Windchase – Symphinity (1977)

frontcover1Windchase was basically an offshoot of Sebastian Hardie, one of the rare examples of Australian prog rock. Sebastian Hardie fell apart after their second and final album, leaving two members to continue on with a new band. Windchase consisted of two ex-Sebastian Hardie members, guitarist/vocalist Mario Millo and keyboardist Toivo Pilt. Naturally the band was named after Sebastian Hardie’s second, and final album, called Windchase (1976). Apparently Mario Millo and Toivo Pilt couldn’t use the SH name because neither were original members, only bassist Peter Plavsic was there from their 1960s formation right down to the two albums they recorded in 1975-76, and he had nothing to do with this 1977 version (Mario Millo came around 1973 when he was 18). The Plavsic brothers were replaced by drummer Doug Blight, and bassist Duncan McGuire.

1977’s Symphinity, was released on the Infinity label (division of Festival) (nothing to do with the American MCA division called Infinity) and wasn’t really a continuation of the Sebastian Hardie sound, so if you’re expecting another Four Moments, you won’t find it here. But what happened if Santana was a full-on prog rock band? This is that album! Toivo Pilt whips out the Hammond organ, Santana style, and Mario Millo’s guitar playing is much closer to Carlos Santana’s, but thanks to their experience with Sebastian Hardie, the music is naturally going to be much more progressive. This album really emphasizes Mario’s guitar playing even more. The occasional Mellotron does surface, but as demonstrated on Sebastian Hardie’s Windchase, Toivo preferred to use the string synths more here as well, meaning Four Moments is the best place to hear the Mellotron used the most. “Forward” is a brief piano intro that leads to “Horsemen to Symphinity”. This shows that Santana influence, but comparisons to Camel can be valid, as Mario Millo’s guitar playing has been compared to that of Andy Latimer. “Glad to Be Alive” and “Flight Call” are ballads, and many are turned off by those cuts, because it might come across as too soft rock for some. “Glad to Be Alive” can remind one of ELO, especially because Mario windchaseMillo’s vocals do remind one of Jeff Lynne here and the presence of strings (not to mention it’s probably no coincidence, as ELO was at the beginning of their commercial peak). Thanks to Mario Millo’s Italian heritage, it’s little surprise the album would feature a short piece called “Non Siamo Perfetti”. It’s an acoustic piece with an Italian feel to it that incorporates a couple of Sebastian Hardie themes from Four Moments and Windchase. “No Scruples” is a favorite of mine, I especially dig the Moog solo that Toivo Pilt gave us. Symphinity was the only album Windchase had done, it’s not too surprising, given this was 1977, smack in the middle of punk and disco. Mario Millo then went solo, released an album in 1979 called Epic III, before entering the world of film and television to score music. I found Symphinity a bit underrated in comparisons to Four Moments, but it’s a great album, and one of the greats of Aussie prog, as far as I’m concerned. (By Benjamin Miller)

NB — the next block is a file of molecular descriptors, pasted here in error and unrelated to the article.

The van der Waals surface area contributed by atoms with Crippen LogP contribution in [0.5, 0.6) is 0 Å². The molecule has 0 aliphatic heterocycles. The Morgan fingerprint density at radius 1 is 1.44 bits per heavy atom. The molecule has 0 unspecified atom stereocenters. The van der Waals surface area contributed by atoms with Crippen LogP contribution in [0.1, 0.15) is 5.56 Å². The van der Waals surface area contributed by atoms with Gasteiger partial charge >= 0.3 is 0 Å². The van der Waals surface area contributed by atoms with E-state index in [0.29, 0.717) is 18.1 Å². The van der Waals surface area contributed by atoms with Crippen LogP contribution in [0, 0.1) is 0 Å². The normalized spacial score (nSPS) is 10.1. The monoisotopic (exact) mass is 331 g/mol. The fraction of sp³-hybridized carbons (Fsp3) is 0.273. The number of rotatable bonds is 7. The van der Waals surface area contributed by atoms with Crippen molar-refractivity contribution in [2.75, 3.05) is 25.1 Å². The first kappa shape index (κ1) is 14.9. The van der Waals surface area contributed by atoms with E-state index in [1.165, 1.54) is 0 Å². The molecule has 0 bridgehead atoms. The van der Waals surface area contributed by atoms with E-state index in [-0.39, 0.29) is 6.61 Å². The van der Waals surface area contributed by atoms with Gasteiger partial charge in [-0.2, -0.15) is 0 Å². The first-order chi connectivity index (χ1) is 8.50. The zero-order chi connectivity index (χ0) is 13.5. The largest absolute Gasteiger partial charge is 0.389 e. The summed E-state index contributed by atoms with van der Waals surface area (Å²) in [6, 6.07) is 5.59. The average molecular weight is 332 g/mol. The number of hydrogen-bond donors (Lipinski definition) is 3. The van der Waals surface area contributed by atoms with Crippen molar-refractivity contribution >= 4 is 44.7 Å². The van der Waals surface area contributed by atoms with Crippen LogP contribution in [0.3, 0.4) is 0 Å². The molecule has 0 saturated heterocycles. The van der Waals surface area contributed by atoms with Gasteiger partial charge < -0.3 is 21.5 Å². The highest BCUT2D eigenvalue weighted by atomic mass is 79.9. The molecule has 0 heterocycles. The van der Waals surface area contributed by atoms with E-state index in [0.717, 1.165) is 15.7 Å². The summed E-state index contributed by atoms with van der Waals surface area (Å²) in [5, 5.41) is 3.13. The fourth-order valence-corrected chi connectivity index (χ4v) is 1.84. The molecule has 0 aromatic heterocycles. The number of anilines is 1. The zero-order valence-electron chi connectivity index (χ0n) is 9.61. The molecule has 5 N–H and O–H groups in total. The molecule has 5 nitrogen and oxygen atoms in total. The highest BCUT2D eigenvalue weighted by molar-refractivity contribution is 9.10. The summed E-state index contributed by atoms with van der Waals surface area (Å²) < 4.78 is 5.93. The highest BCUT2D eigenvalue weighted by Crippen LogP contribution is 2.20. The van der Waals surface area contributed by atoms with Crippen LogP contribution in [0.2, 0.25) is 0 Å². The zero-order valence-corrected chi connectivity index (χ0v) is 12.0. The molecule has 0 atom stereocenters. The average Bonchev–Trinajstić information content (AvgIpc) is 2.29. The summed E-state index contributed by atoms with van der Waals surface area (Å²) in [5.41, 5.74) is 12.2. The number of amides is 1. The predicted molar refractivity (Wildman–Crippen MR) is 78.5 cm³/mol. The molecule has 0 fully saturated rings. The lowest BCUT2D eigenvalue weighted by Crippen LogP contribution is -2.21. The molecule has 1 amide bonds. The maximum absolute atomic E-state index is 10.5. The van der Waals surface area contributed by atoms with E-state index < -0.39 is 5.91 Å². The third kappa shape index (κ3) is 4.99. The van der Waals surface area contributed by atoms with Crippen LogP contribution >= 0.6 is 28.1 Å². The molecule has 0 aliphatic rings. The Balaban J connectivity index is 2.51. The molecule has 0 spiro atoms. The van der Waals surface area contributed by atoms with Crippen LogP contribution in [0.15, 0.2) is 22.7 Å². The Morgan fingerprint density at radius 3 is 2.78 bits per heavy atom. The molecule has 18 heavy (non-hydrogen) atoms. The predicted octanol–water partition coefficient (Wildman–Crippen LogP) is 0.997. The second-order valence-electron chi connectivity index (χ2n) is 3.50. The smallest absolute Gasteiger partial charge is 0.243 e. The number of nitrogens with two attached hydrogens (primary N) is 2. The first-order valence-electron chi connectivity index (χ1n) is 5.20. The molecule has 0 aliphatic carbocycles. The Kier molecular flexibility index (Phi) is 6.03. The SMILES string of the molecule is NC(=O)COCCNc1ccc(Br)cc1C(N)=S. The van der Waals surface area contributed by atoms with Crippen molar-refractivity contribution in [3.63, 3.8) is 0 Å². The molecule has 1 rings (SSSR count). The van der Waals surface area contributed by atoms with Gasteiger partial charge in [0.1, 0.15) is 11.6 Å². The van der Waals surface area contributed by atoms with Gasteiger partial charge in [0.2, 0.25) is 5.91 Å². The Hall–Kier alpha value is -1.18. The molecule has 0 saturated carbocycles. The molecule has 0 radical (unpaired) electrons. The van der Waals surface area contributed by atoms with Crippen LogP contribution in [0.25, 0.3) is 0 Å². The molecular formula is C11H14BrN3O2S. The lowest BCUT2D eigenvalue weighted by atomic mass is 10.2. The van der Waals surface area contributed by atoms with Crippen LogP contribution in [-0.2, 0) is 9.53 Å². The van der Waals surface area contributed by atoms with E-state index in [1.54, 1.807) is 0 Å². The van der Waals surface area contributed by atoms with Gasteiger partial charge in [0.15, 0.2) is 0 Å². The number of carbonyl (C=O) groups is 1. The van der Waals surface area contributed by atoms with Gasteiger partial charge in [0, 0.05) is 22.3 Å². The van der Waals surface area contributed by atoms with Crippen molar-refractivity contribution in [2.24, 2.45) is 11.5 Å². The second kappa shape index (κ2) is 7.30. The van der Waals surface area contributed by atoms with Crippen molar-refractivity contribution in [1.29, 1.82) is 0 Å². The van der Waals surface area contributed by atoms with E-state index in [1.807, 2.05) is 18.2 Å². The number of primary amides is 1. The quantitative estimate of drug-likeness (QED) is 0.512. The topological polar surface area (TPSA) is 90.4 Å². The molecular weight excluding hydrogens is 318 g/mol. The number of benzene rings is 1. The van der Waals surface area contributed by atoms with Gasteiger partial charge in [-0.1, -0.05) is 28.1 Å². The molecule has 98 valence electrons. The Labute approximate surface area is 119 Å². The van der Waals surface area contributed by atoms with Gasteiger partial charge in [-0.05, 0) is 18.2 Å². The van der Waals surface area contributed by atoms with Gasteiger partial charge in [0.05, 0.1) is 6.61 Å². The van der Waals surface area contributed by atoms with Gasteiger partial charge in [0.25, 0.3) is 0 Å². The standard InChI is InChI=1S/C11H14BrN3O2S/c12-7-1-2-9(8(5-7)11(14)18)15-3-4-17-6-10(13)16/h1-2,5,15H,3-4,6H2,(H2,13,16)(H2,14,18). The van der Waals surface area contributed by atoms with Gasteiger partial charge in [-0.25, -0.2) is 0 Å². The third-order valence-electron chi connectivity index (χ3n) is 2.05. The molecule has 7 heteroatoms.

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Personnel:

Doug Bligh (drums, percussion, background vocals)
Duncan McGuire (bass)
Mario Millo (guitar, mandolin, vocals)
Toivo Pilt (keyboards, synhesizer, clavinet, vocals)
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Jeff Camilleri (bass on 09.)
Mario Millo (guitar, vocals on 09.)
Doug Nethercote (bass on 03. + 05.)
Cos Russo (keyboards on 09.)
Robbie Siracusa (drums on 09.)

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Tracklist:
01. Forward We Ride (Pilt) 1.39
02. Horsemen To Symphinity (Pilt) 8.33
03. Glad To Be Alive (Millo) 8.06
04. Gypsy (Millo) 4.47
05. No Scruples (Pilt) 6.29
06. Lamb’s Fry (Pilt) 9.39
07. Non Siamo Perfetti (Millo) 1.57
08. Flight Call (Millo) 4.36#
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09. Horsemen To Symphinity (live ) (Pilt) 11.55
(recorded live at Harbourside Brasserie, Sydney, Australia, October 1999. by Mario Millo and Men From Mars)

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